Protecting your Back when Shoveling

 

Calgary received a (mostly unwelcome) blast of winter on October 2nd this year. It is said it was the most snow in 60+ years. As Calgary has before, we rallied and as I look out my window right now, main roads are mostly dry, the bright sun has melted a ton of it already and it actually is quite pretty.

If you are one of the unlucky one’s needing to shovel through the piles of snow, you already know how much work it can be. I’ve written other blogs on shoveling safety in the past so for this quick note, I wanted to make a few key highlights as a reminder to keep your back safe throughout this upcoming season.

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  • Treat shoveling like a sport. Ok you may need to use your imagination for this if you’re trying to find the “fun” in this…and by no means am I implying it should be a race. What I mean is to ensure you are warmed up. Gentle twists side to side, lunges, side bends, should all feel ok and will help to warm-up your tissues that you are going to call upon to help you.

  • Wear adequate footwear. If your shoes do not have much grip, a lot of your muscle use and energy will be directed to keep you upright. You will be more tense and more prone for injury when you add shoveling to the mix. You want to be warm and relaxed to set you up for success.

  • I know its cold out and often a job you want to get over-with, but shoveling smaller amounts at a time (both in terms of area and how much snow is on your shovel) will reduce the load over time.

  • Often we will lunge with our dominant leg which means we are twisting to the same side with every shovel. Try to be mindful of switching what leg is stepping forward so you get twists to both sides

  • If you have back pain or prone to back issues, ask for help. If your neighbour is elderly or injured, offer to help. Sometimes the damage that we incur isn’t from the one event/ snow fall but the cumulative micro traumas effect over the course of the season. If you have the means, paying a company or neighbour to maintain your sidewalks may be worth it!

The healthier your spine and body is now, will have a huge effect on how resilient you are to all the unexpected events that can come with winter sports, shoveling, slips or falls. Of course if the unfortunate does happen, get checked by your Chiropractor!

Back to School - Backpack Safety for your Children

Originally written and posted by the Alberta College and Association of Chiropractors

 The Alberta College and Association of Chiropractors has long been a huge proponent of backpack safety for children.  

That’s why, as the pencils are sharpened, the smell of fresh Velcro litters the air, and your kids come to the realization their summer is coming to an end, we like to highlight the importance of protecting childrens' bodies when it comes to what is considered an essential back-to-school purchase. 

According to a study by the University of California, 61 per cent of school children analyzed had backpacks exceeding 10 per cent of their body weight. Those carrying the heaviest backpacks had a 50 per cent higher risk of back pain. This goes along with the fact that over 50 per cent of Canadian youth will suffer at least one back pain episode during their school years.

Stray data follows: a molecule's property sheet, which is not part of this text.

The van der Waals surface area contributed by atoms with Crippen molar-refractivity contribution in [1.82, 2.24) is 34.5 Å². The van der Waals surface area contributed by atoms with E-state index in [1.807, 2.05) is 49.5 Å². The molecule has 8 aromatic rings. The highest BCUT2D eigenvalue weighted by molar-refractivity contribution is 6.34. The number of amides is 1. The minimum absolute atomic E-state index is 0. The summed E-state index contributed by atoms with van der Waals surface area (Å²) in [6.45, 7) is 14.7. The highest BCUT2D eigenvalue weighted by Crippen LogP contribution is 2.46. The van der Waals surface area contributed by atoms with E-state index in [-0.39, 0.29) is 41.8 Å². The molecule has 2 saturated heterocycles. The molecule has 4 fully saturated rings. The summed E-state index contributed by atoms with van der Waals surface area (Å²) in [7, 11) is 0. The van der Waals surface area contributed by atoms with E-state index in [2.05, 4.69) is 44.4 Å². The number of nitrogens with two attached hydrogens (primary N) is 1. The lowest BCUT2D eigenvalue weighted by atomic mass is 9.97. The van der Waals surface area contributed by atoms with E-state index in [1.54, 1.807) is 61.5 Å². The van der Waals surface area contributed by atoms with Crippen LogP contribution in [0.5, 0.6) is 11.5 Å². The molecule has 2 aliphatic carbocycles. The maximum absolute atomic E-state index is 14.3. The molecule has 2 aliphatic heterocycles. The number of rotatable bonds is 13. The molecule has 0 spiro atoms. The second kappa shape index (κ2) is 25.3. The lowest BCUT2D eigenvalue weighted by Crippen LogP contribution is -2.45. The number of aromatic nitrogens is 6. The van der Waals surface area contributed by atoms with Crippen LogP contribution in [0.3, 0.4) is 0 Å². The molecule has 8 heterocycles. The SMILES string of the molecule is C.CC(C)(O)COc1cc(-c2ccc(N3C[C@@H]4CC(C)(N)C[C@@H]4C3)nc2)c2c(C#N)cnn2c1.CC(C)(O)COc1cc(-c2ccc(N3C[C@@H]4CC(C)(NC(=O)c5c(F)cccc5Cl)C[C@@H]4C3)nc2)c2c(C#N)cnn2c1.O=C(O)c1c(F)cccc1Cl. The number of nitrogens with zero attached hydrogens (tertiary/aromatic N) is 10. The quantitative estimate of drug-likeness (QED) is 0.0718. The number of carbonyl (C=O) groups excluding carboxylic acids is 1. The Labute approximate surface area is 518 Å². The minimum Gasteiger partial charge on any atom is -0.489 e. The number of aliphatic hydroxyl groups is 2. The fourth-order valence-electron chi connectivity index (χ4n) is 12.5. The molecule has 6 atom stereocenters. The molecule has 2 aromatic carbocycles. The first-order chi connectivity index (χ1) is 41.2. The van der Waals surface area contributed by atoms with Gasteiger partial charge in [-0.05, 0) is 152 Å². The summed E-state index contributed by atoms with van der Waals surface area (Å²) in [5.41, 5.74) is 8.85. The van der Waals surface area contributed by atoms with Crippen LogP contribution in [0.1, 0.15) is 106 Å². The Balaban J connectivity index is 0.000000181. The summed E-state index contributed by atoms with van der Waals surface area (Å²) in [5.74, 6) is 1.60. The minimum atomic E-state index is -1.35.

Choosing the right backpack, ensuring your child packs it light, and wears it the correct way, can go a long way in preventing them pain, both now and down the road.

Choosing the right backpack

Upon entering the store, your child may flock to the [insert popular kids movie of the summer here] themed backpacks, but it’s important to help them pick their backpack based on substance, not style.

When looking for a back pack you should look for the following things:

  • Choose a bag made of lightweight material, such as vinyl or canvas.
  • Pick a bag that has two wide, adjustable and padded shoulder straps, along with a hip or waist strap, a padded back and plenty of pockets.
  • Ensure the bag is proportionate to body size and no larger than needed. The top of the pack should not extend higher than the top of the shoulder, and the bottom should not fall below the top of the hipbone.
  • Explore other options like bags with wheels and a pull handle for easy rolling.

Packing it with the right weight

The type of backpack your kids are using is key, but the weight your kids are putting in them is of equal importance.

The total weight of the pack should not exceed 10 to 15 per cent of the wearer’s body weight. A typical 10-year-old boy’s weight in Canada is estimated at around 50 lbs. A child this size should only be carrying around 7.5 lbs. maximum.

Also keep in mind that the weight should be distributed within the pack evenly. It’s a good idea to pack the heaviest items close to the body as this reduces the strain because the weight is closer to the body’s own centre of gravity.

Wearing it correctly

It’s important to teach your child the proper way wear their backpack as well. Slinging the backpack over one shoulder can cause stress on the joints and muscles in the mid and lower back. Both shoulder straps should always be used and adjusted so the pack fits snugly against the body. You should be able to slide a hand between the backpack and the wearer’s back.

If you’ve bought a bag with a waist strap, ensure that they do it up as it reduces the strain on the back and transfers some of the load to the hips.

To ensure your child’s back is healthy and strong, consult your chiropractor. They can teach you and your child how to pack, lift and carry a backpack properly to prevent injury.